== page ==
Plaintiffs Faiz A. Jahani and Khadija Jahani filed this action in the Sacramento County Superior Court on February 1, 2011, against defendants JPMorgan Chase Bank, N.A., as successor in interest to, and d/b/a, Washington Mutual Bank, FA, and d/b/a Chase Home Finance, LLC ("JPMorgan Chase"); Federal Home Loan Mortgage Corporation ("Freddie Mac"); Quality Loan Service Corporation ("Quality Loan"); Jeffery Scott Strachan; and Rudolfo Tan Omega. Plaintiffs alleged nine state law claims arising from a residential loan: (1) fraud, (2) civil conspiracy, (3) negligence, (4) breach of fiduciary duty, (5) violations of California's Unfair Competition Law ("UCL"), Cal. Bus. & Prof. Code §§ 17200-17210, (6) violation of California Civil Code section 2923.5, (7) breach of oral contract, (8) breach of implied covenant of good faith and fair dealing, and (9) declaratory and injunctive relief.
On March 2, 2011, Freddie Mac removed the action to this court pursuant to 28 U.S.C. §§ 1331, 1442, and 12 U.S.C. § 1452(f). See 28 U.S.C. § 1331 (federal courts have original jurisdiction over civil actions arising under federal law); 28 U.S.C. § 1442(a) (agencies of the United States may remove actions against them); 12 U.S.C. § 1452(f) (deeming Freddie Mac a federal agency and all actions involving Freddie Mac as arising under federal law, and providing that Freddie Mac may remove action from state court).
Plaintiffs filed their First Amended Complaint ("FAC") on April 25, 2011, removing all claims against defendants Freddie Mac, Jeffery Scott Strachan, and Rudolfo Tan Omega. (Docket No. 5.) Plaintiffs' FAC retained only state law claims against remaining defendants JPMorgan Chase and Quality Loan. Because Freddie Mac is no longer a defendant and because jurisdiction was based solely on Freddie Mac being a party to the action, no ground for original jurisdiction over the case remains. See Sabater v. Lead Indus. Ass'n, No. 00 CIV. 8026, 2001 WL 1111505, at *6-7 (S.D.N.Y. Sept. 21, 2001) (declining to exercise supplemental jurisdiction following dismissal of Freddie Mac). The court must now determine whether to exercise supplemental jurisdiction over the remaining state law claims.
A district court "may decline to exercise supplemental jurisdiction . . . [if] the district court has dismissed all claims over which it has original jurisdiction." 28 U.S.C. § 1367(c); see also Acri v. Varian Assocs., Inc., 114 F.3d 999, 1001 n.3 (9th Cir. 1997) (en banc) (explaining that a district court may decide sua sponte to decline to exercise supplemental jurisdiction). The court's decision is informed by the values of judicial economy, fairness, comity, and convenience. Acri, 114 F.3d at 1001. "[I]n the usual case in which all federal-law claims are eliminated before trial, the balance of factors to be considered . . . will point toward declining to exercise jurisdiction over the remaining state-law claims." Carnegie-Mellon Univ. v. Cohill, 484 U.S. 343, 350 n.7 (1988).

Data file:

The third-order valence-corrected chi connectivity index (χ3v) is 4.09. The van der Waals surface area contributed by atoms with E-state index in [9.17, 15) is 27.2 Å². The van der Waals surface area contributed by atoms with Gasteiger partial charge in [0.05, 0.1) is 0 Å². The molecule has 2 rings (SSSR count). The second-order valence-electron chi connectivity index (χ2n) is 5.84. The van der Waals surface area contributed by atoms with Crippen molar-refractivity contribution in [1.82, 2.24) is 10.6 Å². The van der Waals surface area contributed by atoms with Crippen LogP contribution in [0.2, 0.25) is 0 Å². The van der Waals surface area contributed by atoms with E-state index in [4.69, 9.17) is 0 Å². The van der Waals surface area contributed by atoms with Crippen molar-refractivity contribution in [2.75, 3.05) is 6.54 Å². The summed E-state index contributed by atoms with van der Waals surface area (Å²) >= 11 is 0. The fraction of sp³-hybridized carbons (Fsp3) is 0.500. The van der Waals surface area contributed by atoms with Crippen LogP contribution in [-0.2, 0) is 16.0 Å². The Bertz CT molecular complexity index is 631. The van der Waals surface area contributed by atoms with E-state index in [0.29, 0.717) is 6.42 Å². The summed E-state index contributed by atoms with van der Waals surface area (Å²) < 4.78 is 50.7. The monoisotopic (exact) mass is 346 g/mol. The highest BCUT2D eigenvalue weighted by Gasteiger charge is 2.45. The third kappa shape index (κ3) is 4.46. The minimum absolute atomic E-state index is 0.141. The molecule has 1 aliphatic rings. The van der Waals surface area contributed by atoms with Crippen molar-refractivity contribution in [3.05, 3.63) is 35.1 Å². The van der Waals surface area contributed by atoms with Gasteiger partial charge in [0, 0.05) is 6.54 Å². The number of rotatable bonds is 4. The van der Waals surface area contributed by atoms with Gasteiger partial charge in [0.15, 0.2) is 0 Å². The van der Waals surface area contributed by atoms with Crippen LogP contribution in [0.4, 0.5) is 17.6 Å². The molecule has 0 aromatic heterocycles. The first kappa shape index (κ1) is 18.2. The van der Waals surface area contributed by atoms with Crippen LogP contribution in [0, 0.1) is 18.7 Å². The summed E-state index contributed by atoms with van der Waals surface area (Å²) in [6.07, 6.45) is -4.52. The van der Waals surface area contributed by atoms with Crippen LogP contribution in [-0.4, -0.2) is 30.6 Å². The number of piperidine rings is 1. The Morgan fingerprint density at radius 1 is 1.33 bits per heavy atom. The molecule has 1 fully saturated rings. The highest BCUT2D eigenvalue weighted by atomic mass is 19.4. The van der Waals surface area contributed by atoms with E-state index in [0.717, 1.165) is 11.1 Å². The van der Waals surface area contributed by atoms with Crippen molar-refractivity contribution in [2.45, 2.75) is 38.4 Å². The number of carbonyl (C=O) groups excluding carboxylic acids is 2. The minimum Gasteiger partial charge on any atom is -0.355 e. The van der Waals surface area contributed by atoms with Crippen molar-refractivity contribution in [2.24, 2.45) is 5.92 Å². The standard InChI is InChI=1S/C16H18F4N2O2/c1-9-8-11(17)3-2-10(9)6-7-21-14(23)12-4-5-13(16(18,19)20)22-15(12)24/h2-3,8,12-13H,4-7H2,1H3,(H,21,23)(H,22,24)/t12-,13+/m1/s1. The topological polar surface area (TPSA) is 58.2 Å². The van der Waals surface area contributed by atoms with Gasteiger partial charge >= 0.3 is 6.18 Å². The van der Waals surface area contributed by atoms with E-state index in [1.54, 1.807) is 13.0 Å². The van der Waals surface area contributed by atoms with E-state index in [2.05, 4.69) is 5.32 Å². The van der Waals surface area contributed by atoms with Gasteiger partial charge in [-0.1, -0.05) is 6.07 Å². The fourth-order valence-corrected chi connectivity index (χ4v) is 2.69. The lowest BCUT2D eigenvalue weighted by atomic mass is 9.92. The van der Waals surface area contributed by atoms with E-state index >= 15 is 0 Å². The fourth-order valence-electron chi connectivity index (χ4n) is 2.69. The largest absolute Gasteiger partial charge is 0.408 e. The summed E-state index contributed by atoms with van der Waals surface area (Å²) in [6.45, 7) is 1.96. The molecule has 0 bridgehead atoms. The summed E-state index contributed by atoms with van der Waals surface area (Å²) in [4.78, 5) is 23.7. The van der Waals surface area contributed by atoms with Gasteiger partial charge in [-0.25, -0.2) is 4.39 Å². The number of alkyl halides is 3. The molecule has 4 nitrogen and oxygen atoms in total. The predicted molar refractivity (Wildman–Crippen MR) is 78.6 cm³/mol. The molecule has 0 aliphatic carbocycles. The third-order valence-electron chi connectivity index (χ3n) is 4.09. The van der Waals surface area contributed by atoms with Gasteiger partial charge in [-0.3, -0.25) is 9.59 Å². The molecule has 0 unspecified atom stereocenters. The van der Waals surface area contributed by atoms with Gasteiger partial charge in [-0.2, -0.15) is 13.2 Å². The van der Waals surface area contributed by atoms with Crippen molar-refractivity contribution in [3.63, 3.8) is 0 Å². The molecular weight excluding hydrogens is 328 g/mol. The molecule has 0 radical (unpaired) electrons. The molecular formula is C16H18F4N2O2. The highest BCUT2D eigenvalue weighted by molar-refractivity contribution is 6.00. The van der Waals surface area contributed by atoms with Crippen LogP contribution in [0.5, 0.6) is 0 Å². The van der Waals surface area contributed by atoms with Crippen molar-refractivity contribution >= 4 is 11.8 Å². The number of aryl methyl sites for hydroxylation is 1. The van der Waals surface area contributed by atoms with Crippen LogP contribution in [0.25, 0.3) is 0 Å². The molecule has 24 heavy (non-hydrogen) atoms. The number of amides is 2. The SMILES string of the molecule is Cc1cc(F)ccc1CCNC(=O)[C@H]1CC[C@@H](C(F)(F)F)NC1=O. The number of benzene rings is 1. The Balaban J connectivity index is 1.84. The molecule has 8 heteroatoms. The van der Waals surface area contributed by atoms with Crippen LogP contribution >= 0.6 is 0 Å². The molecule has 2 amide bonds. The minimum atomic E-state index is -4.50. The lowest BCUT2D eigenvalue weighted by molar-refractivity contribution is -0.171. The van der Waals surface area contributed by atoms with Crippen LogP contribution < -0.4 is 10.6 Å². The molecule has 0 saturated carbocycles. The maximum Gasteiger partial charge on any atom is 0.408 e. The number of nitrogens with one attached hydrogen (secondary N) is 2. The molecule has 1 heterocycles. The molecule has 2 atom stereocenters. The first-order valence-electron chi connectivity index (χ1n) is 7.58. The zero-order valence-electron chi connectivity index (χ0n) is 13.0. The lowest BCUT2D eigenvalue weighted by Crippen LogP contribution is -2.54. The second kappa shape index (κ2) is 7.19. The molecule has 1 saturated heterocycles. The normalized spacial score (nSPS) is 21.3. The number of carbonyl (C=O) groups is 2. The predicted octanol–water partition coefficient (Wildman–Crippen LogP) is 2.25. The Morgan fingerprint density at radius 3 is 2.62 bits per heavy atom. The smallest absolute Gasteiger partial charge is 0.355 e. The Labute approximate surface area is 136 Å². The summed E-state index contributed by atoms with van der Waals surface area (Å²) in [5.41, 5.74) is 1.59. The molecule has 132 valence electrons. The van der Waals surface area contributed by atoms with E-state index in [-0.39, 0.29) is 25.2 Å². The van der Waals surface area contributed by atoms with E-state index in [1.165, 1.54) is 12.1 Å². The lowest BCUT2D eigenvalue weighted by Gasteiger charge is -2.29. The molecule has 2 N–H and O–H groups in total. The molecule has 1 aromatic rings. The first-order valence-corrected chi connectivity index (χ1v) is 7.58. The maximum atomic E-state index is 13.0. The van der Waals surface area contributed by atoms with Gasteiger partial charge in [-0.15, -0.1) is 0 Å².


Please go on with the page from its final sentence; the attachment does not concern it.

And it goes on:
The court finds no reason that this is not such a usual case. The sole basis for federal jurisdiction was disposed of well in advance of trial and retaining jurisdiction over the state law claims would not affect judicial economy. Comity and fairness concerns also weigh in favor of remanding the action to state court: all remaining claims arise under California law, the state court is competent to hear the case and would provide an equally fair forum, and the state court may have a better understanding of state law. Finally, the state and federal fora are equally convenient for the parties. Accordingly, the court will decline to exercise supplemental jurisdiction over the remaining claims and will remand this action to state court.
IT IS THEREFORE ORDERED that the entire action be, and the same hereby is, REMANDED to the Superior Court of the State of California, in and for the County of Sacramento.
IT IS FURTHER ORDERED that all dates pending before this court are hereby VACATED.
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